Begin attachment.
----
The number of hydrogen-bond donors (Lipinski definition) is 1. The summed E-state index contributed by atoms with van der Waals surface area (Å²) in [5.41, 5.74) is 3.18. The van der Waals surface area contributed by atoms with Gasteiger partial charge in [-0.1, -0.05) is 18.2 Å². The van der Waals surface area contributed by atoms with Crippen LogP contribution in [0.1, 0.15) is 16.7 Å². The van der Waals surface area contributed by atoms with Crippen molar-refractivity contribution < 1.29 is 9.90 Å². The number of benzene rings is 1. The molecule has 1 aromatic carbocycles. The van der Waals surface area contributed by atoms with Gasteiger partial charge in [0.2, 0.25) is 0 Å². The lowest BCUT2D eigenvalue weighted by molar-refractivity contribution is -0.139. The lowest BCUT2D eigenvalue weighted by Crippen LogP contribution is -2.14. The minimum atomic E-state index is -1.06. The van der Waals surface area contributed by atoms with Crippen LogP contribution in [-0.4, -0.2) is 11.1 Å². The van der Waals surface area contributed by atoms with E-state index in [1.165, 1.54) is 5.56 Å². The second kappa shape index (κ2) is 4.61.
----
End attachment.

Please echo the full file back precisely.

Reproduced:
The number of hydrogen-bond donors (Lipinski definition) is 1. The summed E-state index contributed by atoms with van der Waals surface area (Å²) in [5.41, 5.74) is 3.18. The van der Waals surface area contributed by atoms with Gasteiger partial charge in [-0.1, -0.05) is 18.2 Å². The van der Waals surface area contributed by atoms with Crippen LogP contribution in [0.1, 0.15) is 16.7 Å². The van der Waals surface area contributed by atoms with Crippen molar-refractivity contribution < 1.29 is 9.90 Å². The number of benzene rings is 1. The molecule has 1 aromatic carbocycles. The van der Waals surface area contributed by atoms with Gasteiger partial charge in [0.2, 0.25) is 0 Å². The lowest BCUT2D eigenvalue weighted by molar-refractivity contribution is -0.139. The lowest BCUT2D eigenvalue weighted by Crippen LogP contribution is -2.14. The minimum atomic E-state index is -1.06. The van der Waals surface area contributed by atoms with Crippen LogP contribution in [-0.4, -0.2) is 11.1 Å². The van der Waals surface area contributed by atoms with E-state index in [1.165, 1.54) is 5.56 Å². The second kappa shape index (κ2) is 4.61.